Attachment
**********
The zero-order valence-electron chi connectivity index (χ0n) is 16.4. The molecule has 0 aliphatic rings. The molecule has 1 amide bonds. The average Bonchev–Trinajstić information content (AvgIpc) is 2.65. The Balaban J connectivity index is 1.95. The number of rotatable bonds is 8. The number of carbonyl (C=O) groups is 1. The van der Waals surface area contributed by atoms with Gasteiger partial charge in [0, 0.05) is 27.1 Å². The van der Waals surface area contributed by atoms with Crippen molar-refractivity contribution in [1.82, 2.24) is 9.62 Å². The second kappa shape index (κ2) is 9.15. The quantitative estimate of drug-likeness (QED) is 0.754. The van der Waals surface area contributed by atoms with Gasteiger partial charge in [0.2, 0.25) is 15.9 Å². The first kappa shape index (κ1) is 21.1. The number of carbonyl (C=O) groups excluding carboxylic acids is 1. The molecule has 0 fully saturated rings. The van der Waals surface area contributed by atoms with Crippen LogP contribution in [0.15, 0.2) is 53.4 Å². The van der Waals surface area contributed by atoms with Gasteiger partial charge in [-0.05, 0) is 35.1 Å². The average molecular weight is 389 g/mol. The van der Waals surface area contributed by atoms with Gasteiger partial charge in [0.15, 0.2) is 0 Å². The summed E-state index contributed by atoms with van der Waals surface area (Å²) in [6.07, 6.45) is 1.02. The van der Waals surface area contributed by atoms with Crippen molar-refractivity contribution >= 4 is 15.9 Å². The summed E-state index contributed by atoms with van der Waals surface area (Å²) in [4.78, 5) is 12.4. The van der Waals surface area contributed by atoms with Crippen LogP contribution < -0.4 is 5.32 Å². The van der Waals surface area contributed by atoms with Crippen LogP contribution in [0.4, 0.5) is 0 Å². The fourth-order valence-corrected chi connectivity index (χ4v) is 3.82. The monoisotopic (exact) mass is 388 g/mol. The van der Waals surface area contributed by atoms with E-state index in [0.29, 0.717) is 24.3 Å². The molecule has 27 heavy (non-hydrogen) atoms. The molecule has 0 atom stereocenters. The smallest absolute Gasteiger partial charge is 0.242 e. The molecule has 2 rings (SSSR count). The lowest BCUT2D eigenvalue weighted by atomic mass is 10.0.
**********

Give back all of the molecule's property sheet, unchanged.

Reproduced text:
The zero-order valence-electron chi connectivity index (χ0n) is 16.4. The molecule has 0 aliphatic rings. The molecule has 1 amide bonds. The average Bonchev–Trinajstić information content (AvgIpc) is 2.65. The Balaban J connectivity index is 1.95. The number of rotatable bonds is 8. The number of carbonyl (C=O) groups is 1. The van der Waals surface area contributed by atoms with Gasteiger partial charge in [0, 0.05) is 27.1 Å². The van der Waals surface area contributed by atoms with Crippen molar-refractivity contribution in [1.82, 2.24) is 9.62 Å². The second kappa shape index (κ2) is 9.15. The quantitative estimate of drug-likeness (QED) is 0.754. The van der Waals surface area contributed by atoms with Gasteiger partial charge in [0.2, 0.25) is 15.9 Å². The first kappa shape index (κ1) is 21.1. The number of carbonyl (C=O) groups excluding carboxylic acids is 1. The molecule has 0 fully saturated rings. The van der Waals surface area contributed by atoms with Crippen LogP contribution in [0.15, 0.2) is 53.4 Å². The van der Waals surface area contributed by atoms with Gasteiger partial charge in [-0.05, 0) is 35.1 Å². The average molecular weight is 389 g/mol. The van der Waals surface area contributed by atoms with Gasteiger partial charge in [0.15, 0.2) is 0 Å². The summed E-state index contributed by atoms with van der Waals surface area (Å²) in [6.07, 6.45) is 1.02. The van der Waals surface area contributed by atoms with Crippen molar-refractivity contribution >= 4 is 15.9 Å². The summed E-state index contributed by atoms with van der Waals surface area (Å²) in [4.78, 5) is 12.4. The van der Waals surface area contributed by atoms with Crippen LogP contribution < -0.4 is 5.32 Å². The van der Waals surface area contributed by atoms with Crippen LogP contribution in [0.4, 0.5) is 0 Å². The fourth-order valence-corrected chi connectivity index (χ4v) is 3.82. The monoisotopic (exact) mass is 388 g/mol. The van der Waals surface area contributed by atoms with E-state index in [0.29, 0.717) is 24.3 Å². The molecule has 27 heavy (non-hydrogen) atoms. The molecule has 0 atom stereocenters. The smallest absolute Gasteiger partial charge is 0.242 e. The molecule has 2 rings (SSSR count). The lowest BCUT2D eigenvalue weighted by atomic mass is 10.0.